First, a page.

Colocalization Analysis Widget Help

This widget aids in the visualization of colocalized voxels (i.e., those voxels with "roughly equal" amounts of label in the images being displayed, either 2 or 3 images). It does this by first dividing the multiply-labelled data set into mutually exclusive sets of voxels: those that are colocalized, those that are not colocalized and have more of image1 (the "green" image) in them than image2 or image3, and similarly for image2 (the "red" image) and image3 (if present). It then displays (or doesn't display) each of these subsets in one of several ways. By default it only displays the colocalized subset, and they are displayed in a "grayscale". Thus voxels with low colocalization can be removed from view. This is obviously only used when two or more images have been read in by DAVE (e.g., dave -z 2 -I image1.i2i -I image2.i2i). The colocalization sliders work best if you are displaying volume data in "cubes" mode ("planes" is the default). At times "planes" mode produces streaks or other artifacts. Go to the menu in the Edit Volume widget, pick Render Cubes from its menu. [Actually, this difficulty with "planes" mode may have been removed.]

After performing colocalization, the Count Widget (in the Goodies menu of the DAVE Master Widget) can be used to get statistics on the number of colocalized regions (the Colocalization Widget only gives voxel based statistics). The Count Widget can also be used to eliminate some unwanted colocalized regions from consideration. See it for more details.

NOTE: This widget is not "active" until "Show Colocalized Voxels" is pressed. When active this button is highlighted in yellow. Don't forget to deactivate the widget before you remove (HIDE) it (assuming you don't want it to affect what you see anymore).

Definition of Which Pixel Intensities are Compared

Many operations get applied to your initial data during the course of displaying it. First each image gets rescaled into one byte (0-255). These scaling factors (scale and black level) are usually different for each image (you can control these scale factors via the -S command line option). Then the RS slider in the Edit Volume widget gets applied (by default it does nothing). After these the Opacity and Brightness sliders rescale intensity values. Finally, at each voxel these resulting values for the two or three images are combined to produce a color at that location. For colocalization analysis, all intensities are compared after the initial rescaling performed when reading in the data (i.e., rescaling each image 0-255). The comparisons also occur after the RS slider on the Edit Volume Data widget is applied to the images (by default this slider changes nothing). If "Apply Before O+B Sliders" is set in the menu, then intensities are compared prior to doing the opacity and brightness mappings. In other words, what you see is not necessarily what you are analyzing. The philosophy behind this is that those sliders are being used merely to enhance the visualization of the data and should not affect the colocalization statistics. If it is desired to have the opacity and brightness sliders affect the colocalization analysis (e.g., the sliders are being used to threshold the image) then the "Apply After O+B Sliders" menu option should be chosen. Intensities are compared, for display purposes only, at the current resolution level used for displaying the image. Since lower resolution levels are created by taking the maximum (by default) of neighboring voxels, voxels may appear more colocalized at lower levels of resolution than they will at higher levels. Resolution level will NOT affect the colocalization statistics (see below).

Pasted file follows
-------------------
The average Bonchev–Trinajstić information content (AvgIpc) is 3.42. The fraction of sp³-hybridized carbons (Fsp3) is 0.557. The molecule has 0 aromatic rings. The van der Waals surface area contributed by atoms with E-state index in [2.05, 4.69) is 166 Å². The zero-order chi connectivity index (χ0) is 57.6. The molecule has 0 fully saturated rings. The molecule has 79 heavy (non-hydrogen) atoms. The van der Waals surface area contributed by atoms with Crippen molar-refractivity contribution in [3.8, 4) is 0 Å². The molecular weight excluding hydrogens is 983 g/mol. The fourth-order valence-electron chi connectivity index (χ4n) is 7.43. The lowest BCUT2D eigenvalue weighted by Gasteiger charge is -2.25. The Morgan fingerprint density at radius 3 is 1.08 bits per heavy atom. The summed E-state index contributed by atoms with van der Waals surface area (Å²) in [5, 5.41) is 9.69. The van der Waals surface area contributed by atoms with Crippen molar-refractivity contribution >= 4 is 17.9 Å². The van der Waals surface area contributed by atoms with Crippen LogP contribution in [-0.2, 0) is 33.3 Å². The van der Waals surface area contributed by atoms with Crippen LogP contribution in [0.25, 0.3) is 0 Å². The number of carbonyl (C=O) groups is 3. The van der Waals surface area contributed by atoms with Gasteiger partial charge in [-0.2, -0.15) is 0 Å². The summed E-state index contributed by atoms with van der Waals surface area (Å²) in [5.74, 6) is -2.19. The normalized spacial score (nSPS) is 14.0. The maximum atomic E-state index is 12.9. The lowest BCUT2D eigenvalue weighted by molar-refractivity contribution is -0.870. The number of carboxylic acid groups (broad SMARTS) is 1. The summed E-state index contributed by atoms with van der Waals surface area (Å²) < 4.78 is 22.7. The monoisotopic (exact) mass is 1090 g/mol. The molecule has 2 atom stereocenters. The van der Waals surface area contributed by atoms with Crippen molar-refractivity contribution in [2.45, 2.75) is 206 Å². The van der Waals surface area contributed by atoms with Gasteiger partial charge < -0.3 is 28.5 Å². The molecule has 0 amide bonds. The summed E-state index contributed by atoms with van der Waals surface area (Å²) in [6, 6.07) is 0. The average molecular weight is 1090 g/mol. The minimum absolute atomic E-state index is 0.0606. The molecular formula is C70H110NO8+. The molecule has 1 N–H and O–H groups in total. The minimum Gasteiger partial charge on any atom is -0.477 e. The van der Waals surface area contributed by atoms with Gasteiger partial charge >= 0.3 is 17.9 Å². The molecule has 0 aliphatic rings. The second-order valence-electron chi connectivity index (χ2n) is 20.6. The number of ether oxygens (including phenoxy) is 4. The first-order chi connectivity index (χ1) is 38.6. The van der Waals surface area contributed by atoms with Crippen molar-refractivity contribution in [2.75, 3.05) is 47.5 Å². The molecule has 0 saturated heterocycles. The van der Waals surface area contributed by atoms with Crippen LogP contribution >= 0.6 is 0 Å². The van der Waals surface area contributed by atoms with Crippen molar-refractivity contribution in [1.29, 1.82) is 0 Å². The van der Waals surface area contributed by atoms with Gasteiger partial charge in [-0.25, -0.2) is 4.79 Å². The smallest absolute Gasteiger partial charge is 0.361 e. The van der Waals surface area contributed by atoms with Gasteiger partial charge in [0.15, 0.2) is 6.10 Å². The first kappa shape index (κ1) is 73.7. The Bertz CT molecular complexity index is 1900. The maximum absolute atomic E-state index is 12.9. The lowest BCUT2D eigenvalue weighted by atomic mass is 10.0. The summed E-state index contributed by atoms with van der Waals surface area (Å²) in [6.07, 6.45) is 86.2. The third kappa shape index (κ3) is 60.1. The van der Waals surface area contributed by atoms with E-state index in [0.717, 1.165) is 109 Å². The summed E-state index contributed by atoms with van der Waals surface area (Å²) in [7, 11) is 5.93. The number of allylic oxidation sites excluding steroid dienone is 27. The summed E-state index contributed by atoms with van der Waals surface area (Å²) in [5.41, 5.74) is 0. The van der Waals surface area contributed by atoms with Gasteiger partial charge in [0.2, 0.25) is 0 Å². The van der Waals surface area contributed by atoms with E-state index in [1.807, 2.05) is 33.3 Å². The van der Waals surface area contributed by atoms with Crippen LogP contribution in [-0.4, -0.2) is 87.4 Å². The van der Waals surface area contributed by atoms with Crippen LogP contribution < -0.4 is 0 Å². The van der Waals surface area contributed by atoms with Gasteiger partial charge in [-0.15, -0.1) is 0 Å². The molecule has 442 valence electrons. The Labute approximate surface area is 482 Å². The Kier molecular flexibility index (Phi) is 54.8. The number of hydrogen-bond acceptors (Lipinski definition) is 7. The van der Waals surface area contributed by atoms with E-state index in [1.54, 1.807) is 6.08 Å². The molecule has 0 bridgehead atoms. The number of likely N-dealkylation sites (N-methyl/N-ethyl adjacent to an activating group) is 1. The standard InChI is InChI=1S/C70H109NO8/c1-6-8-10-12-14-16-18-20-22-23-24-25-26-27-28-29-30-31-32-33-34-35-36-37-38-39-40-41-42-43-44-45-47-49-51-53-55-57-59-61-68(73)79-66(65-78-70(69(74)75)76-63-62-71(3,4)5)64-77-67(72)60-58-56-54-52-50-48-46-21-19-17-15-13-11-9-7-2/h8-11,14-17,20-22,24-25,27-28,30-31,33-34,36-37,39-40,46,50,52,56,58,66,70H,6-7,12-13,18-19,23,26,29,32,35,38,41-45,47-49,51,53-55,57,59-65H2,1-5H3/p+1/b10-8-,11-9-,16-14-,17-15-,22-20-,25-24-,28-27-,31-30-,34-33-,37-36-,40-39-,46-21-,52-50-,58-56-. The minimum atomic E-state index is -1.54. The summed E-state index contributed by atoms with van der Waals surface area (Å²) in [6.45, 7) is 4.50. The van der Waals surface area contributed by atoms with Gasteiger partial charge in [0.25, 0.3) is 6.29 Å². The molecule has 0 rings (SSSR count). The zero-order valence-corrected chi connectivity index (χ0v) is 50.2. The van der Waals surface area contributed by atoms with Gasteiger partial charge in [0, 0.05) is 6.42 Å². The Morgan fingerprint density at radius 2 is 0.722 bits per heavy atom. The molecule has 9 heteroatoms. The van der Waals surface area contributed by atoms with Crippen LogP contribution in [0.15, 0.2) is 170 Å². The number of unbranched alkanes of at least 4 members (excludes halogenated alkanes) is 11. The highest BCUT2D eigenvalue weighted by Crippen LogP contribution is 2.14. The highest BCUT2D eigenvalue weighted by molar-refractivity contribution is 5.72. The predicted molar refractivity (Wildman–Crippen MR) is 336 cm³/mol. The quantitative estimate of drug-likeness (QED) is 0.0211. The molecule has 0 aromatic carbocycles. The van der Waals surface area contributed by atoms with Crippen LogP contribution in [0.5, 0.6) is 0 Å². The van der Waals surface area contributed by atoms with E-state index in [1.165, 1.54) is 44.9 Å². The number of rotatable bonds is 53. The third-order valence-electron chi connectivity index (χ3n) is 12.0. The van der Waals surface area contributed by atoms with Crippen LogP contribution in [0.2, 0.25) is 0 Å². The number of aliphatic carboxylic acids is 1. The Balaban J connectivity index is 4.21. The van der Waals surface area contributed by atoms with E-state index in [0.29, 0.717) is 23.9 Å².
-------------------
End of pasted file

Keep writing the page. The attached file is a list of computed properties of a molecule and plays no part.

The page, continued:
Volume Subset

Only voxels which are not clipped out by the volume clipping widget will contribute to colocalization statistics.

REL Slider

This slider specifies the maximum relative difference in intensity which the same voxel in pairs of images can have and still be considered colocalized. Relative intensity is calculated as: absolute_value_of(image1-image2)/(min_of(image1,image2)). So it is the difference in intensities over the minimum intensity. This method of calculation will yield the same number if image1 and image2 are exchanged. If either intensity is zero the voxel will not be considered colocalized. If a voxel is totally transparent it will not be considered colocalized.

ABS Slider

This slider specifies the maximum (absolute value) difference in intensity two voxels can have and still be considered colocalized. Since the default is 255 (and all data values have been rescaled 0-255), no voxels are eliminated from the display based upon the default setting, except if either intensity is zero the voxel will not be considered colocalized. If a voxel is totally transparent it will not be considered colocalized.